In this thoroughly researched and lucidly written volume, Lt. Col. John F. Shiner describes the Air Corps' effort to prepare the nation for war; to gain money, aircraft, and, even more important, independence; and to achieve a capability to wage aerial war. The focus of the work is Maj. Gen. Benjamin Foulois and his tenure as Chief of the Air Corps between 1931 and 1935. But the implications of Shiner's findings go beyond either the personalities or the issues. They encompass the whole character of developing United States military policy and its ascendancy to leadership in aviation during World War II. At the beginning of Foulois' stewardship, the Air Corps lacked both a "specific mission" and a "clearly defined doctrine." It possessed neither the aircraft not the organization for an independent role in conflict. War Department leaders were convinced that future war would be decided in ground fighting and that the most logical and effective mission for air power was in support of the land forces. On its part, the Navy was determined to develop its own air arm and to prevent army aviation from gaining any mission that overlapped into the naval environment.
From these battles merged the foundations of the large air fleets that helped to bring victory in World War II. Shiner shows that Army leaders were neither as backward nor as resistant to aviation as had been previously thought. Out of Foulois' term as Chief of the Air Corps came a fully articulated doctrine of long-range bombardment, its acceptance as part of official Army doctrine, the beginning of the program for the procurement of the B-17, and the missions for Army aviation of air and coastal defense. Even more important, pressed by Foulois' badgering, the Army established GHQ Air Force, a major step toward autonomy which allowed the Air Corps to unify its strike forces, to concentrate them under a single air commander, and to train and develop the striking forces which could command the air and attack and enemy's heartland.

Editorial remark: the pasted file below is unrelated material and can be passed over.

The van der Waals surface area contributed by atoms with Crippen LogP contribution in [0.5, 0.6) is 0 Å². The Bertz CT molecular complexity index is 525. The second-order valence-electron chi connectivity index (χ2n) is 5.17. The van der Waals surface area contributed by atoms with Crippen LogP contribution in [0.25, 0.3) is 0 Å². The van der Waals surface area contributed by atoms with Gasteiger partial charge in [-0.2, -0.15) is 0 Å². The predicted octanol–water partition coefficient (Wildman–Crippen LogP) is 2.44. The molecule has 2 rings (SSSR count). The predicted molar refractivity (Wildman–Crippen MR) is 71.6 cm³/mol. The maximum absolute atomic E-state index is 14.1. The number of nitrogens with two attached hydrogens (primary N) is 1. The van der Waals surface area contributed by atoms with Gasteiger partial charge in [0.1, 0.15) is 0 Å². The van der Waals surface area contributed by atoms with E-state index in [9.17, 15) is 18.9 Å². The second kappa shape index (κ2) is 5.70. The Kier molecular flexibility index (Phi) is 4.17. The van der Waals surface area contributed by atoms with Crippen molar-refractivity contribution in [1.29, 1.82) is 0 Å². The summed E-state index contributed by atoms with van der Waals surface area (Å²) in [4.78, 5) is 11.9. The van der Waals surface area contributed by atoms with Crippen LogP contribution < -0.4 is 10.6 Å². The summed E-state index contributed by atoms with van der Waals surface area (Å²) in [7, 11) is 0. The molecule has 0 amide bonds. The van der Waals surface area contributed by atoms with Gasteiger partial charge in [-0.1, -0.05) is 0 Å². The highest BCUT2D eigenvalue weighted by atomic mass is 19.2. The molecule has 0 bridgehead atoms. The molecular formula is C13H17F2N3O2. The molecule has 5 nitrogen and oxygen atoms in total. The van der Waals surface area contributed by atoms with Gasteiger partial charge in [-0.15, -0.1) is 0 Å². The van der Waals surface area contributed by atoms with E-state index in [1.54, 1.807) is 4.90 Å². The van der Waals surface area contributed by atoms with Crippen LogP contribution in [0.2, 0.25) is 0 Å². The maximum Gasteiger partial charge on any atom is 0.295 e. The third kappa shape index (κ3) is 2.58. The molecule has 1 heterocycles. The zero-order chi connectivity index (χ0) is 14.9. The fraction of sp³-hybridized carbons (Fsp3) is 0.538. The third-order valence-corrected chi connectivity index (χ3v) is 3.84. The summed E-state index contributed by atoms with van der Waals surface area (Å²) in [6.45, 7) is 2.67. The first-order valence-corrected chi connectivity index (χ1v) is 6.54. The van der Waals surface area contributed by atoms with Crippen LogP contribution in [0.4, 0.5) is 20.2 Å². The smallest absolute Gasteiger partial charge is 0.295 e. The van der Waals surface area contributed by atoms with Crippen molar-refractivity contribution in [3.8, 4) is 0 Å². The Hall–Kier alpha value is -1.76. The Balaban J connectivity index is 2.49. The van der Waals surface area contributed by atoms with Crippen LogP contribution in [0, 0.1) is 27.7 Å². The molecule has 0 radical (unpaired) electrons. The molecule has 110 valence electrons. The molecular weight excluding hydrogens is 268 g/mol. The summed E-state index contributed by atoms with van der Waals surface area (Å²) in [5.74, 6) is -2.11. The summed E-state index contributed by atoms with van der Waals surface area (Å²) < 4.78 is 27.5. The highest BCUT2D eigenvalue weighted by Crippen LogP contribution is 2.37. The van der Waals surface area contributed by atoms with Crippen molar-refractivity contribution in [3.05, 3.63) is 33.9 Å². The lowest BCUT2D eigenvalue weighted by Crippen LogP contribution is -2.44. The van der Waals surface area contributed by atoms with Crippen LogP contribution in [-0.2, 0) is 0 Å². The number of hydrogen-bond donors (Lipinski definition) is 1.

This is also a human story. Benjamin Foulois made many mistakes, not the least of which was his unqualified assurance to President Roosevelt in 1934 that the Air Corps could fly the domestic mails, an episode that Shiner brings to life in dramatic terms. Foulois clashed repeatedly with the War Department. He believed passionately in the burgeoning importance of the Army air arm and its need for freedom from Army control. He liked nothing better than being in the cockpit, in the operations post, or in the airplane repair shop. (Thirty years later, in his eighties, Foulois told a young pilot that writing memoirs "cut into his flying time.") While clearly more at home among his airmen than in front of a congressional committee, Benjamin Foulois relentlessly pressured and bargained with the War Department, emerging as one of the most significant founders of air power.
Chapter I - Foulois and the Air Arm, 1908-1931 * * Chapter II - Doctrine, Mission, and Employment Concepts, 1931-1933 * * Chapter III - Organization: Toward a GHQ Air Force, 1932-1933 * * Chapter IV - Funds, Aircraft, and Personnel, 1931-1933 * * Chapter V - The Air Mail Fiasco * * Chapter VI - Procurement Troubles, 1933-1935 * * Chapter VII - The Chief in Trouble, 1934-1935 * * Chapter VIII - Organization, 1934-1935: The GHQ Air Force * * Chapter IX - Doctrine, Mission, and Employment Concepts, 1934-1935 * * Chapter X - Funds, Aircraft, Personnel, and Bases, 1934-1935 * Chapter XI - An Age of Transition